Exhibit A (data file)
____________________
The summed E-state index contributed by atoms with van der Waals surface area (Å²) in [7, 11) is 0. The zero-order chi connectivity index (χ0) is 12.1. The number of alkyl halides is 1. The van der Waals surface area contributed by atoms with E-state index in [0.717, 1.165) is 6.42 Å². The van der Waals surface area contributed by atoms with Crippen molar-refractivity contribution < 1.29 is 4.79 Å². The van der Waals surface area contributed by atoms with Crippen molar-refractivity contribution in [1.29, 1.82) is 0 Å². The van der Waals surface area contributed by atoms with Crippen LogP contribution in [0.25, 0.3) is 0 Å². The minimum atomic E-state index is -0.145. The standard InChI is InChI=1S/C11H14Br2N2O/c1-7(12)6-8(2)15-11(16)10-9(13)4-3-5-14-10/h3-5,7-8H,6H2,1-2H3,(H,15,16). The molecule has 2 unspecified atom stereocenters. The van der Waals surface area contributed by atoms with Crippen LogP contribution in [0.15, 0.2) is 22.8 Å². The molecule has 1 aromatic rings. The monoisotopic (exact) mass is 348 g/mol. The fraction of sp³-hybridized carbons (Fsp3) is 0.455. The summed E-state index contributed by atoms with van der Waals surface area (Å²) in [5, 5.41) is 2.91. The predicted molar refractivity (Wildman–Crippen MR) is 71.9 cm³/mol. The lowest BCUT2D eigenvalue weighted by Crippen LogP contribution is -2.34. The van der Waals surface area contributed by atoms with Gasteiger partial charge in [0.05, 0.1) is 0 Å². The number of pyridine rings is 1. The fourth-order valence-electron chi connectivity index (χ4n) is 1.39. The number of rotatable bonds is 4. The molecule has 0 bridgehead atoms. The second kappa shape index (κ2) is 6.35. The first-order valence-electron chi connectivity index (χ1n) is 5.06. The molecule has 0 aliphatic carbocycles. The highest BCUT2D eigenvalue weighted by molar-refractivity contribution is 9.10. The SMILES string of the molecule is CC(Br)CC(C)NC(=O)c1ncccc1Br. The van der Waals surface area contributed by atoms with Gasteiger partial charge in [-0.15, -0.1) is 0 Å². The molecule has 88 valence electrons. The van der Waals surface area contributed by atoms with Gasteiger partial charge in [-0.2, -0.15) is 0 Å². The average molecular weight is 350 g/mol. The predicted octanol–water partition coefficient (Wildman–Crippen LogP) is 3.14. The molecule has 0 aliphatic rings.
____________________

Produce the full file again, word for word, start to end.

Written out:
The summed E-state index contributed by atoms with van der Waals surface area (Å²) in [7, 11) is 0. The zero-order chi connectivity index (χ0) is 12.1. The number of alkyl halides is 1. The van der Waals surface area contributed by atoms with E-state index in [0.717, 1.165) is 6.42 Å². The van der Waals surface area contributed by atoms with Crippen molar-refractivity contribution < 1.29 is 4.79 Å². The van der Waals surface area contributed by atoms with Crippen molar-refractivity contribution in [1.29, 1.82) is 0 Å². The van der Waals surface area contributed by atoms with Crippen LogP contribution in [0.25, 0.3) is 0 Å². The minimum atomic E-state index is -0.145. The standard InChI is InChI=1S/C11H14Br2N2O/c1-7(12)6-8(2)15-11(16)10-9(13)4-3-5-14-10/h3-5,7-8H,6H2,1-2H3,(H,15,16). The molecule has 2 unspecified atom stereocenters. The van der Waals surface area contributed by atoms with Crippen LogP contribution in [0.15, 0.2) is 22.8 Å². The molecule has 1 aromatic rings. The monoisotopic (exact) mass is 348 g/mol. The fraction of sp³-hybridized carbons (Fsp3) is 0.455. The summed E-state index contributed by atoms with van der Waals surface area (Å²) in [5, 5.41) is 2.91. The predicted molar refractivity (Wildman–Crippen MR) is 71.9 cm³/mol. The lowest BCUT2D eigenvalue weighted by Crippen LogP contribution is -2.34. The van der Waals surface area contributed by atoms with Gasteiger partial charge in [0.05, 0.1) is 0 Å². The number of pyridine rings is 1. The fourth-order valence-electron chi connectivity index (χ4n) is 1.39. The number of rotatable bonds is 4. The molecule has 0 bridgehead atoms. The second kappa shape index (κ2) is 6.35. The first-order valence-electron chi connectivity index (χ1n) is 5.06. The molecule has 0 aliphatic carbocycles. The highest BCUT2D eigenvalue weighted by molar-refractivity contribution is 9.10. The SMILES string of the molecule is CC(Br)CC(C)NC(=O)c1ncccc1Br. The van der Waals surface area contributed by atoms with Gasteiger partial charge in [-0.15, -0.1) is 0 Å². The molecule has 88 valence electrons. The van der Waals surface area contributed by atoms with Gasteiger partial charge in [-0.2, -0.15) is 0 Å². The average molecular weight is 350 g/mol. The predicted octanol–water partition coefficient (Wildman–Crippen LogP) is 3.14. The molecule has 0 aliphatic rings.